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Mask May Link Deadly Ricin To Obama Letter Suspect

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Mary Bubala joined WJZ in December 2003. She now anchors the 4-4:30...
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TUPELO, Miss. (WJZ) — A dust mask may link a Mississippi man to an apparent attempt to poison President Obama and other public officials.

James Dutschke is accused of sending ricin-tainted letters through the mail.

And as Mary Bubala reports, it looks like the evidence against him is mounting.

In an eight-page affidavit, FBI agents say their surveillance team saw Dutschke remove items from the former martial arts studio he owned in Tupelo, and dump them in a public trash bin.

One of those items, a dust mask, tested positive for ricin. Ricin was also later found inside the martial arts studio in sinks and drains and on the floor.

Investigators say Dutschke ordered 100 castor bean seeds late last year through eBay. Castor beans are used in the production of ricin, which can be deadly and has no known antidote.

The FBI found publications on how to safely handle ricin and how to detect it on his computer. Dutschke denied any involvement in a YouTube video prior to his arrest.

“I met with the FBI, I consented to a search, signed a piece of paper saying ‘go ahead and search the house.’ I don’t have anything at all to do with this,” he said.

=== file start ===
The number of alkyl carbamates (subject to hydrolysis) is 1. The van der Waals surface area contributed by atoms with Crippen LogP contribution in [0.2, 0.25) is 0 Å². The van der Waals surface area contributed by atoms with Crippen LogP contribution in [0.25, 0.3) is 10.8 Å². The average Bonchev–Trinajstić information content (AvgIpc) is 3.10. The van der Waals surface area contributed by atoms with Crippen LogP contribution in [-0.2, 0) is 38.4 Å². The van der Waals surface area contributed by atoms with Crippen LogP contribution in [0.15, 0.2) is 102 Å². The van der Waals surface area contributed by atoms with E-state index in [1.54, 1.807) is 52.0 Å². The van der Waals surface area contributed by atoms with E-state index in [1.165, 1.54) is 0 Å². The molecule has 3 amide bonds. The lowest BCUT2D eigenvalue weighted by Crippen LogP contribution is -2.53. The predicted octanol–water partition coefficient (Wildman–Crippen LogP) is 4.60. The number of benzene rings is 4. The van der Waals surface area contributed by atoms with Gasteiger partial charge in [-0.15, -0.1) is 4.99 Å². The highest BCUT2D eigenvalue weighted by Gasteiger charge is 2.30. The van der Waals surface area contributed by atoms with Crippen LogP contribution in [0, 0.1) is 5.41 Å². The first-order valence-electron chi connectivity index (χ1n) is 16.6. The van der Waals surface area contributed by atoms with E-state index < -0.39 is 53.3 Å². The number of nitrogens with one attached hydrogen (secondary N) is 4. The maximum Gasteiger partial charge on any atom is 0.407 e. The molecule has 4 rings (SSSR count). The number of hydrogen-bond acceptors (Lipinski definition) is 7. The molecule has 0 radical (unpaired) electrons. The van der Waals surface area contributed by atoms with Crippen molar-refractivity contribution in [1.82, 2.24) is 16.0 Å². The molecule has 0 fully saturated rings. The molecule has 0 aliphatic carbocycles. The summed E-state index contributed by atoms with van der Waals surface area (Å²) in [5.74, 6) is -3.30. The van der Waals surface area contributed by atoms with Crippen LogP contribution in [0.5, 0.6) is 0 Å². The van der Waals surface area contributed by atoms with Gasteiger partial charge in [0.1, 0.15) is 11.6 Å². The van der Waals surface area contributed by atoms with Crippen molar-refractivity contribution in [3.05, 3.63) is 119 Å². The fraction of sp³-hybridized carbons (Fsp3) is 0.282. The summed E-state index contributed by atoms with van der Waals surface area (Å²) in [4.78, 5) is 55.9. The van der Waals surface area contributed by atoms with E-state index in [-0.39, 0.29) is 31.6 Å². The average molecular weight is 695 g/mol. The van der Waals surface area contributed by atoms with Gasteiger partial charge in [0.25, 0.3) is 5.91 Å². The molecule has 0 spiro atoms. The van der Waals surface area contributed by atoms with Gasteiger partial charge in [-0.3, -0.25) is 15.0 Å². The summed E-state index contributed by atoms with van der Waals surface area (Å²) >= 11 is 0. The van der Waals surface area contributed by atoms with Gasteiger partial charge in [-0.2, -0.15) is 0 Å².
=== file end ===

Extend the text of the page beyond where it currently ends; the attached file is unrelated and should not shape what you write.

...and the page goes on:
The FBI says Dutschke filed a civil lawsuit against the same person the FBI identified as its witness, but it was dismissed by a Mississippi judge.

The judge, Sadie Holland, received one of those ricin-laced letters. WJZ spoke with Judge Holland’s son, who beat Dutschke in a race for a seat in the Mississippi State House a year later.

“I about decided actually I might have been the target, not my mother. But I’m a mama’s baby of extraordinary portions and maybe he just said, ‘What the heck, if I get his mama I’ve got him,'” said Steve Holland.

The affidavit also mentions a series of texts sent from two cell phones registered to Dutschke’s wife, saying: “Get the fire going” and “We’re coming over to burn some things,” later identified as paperwork and personal belongings.

The FBI has not said whether other arrests are likely in the case.

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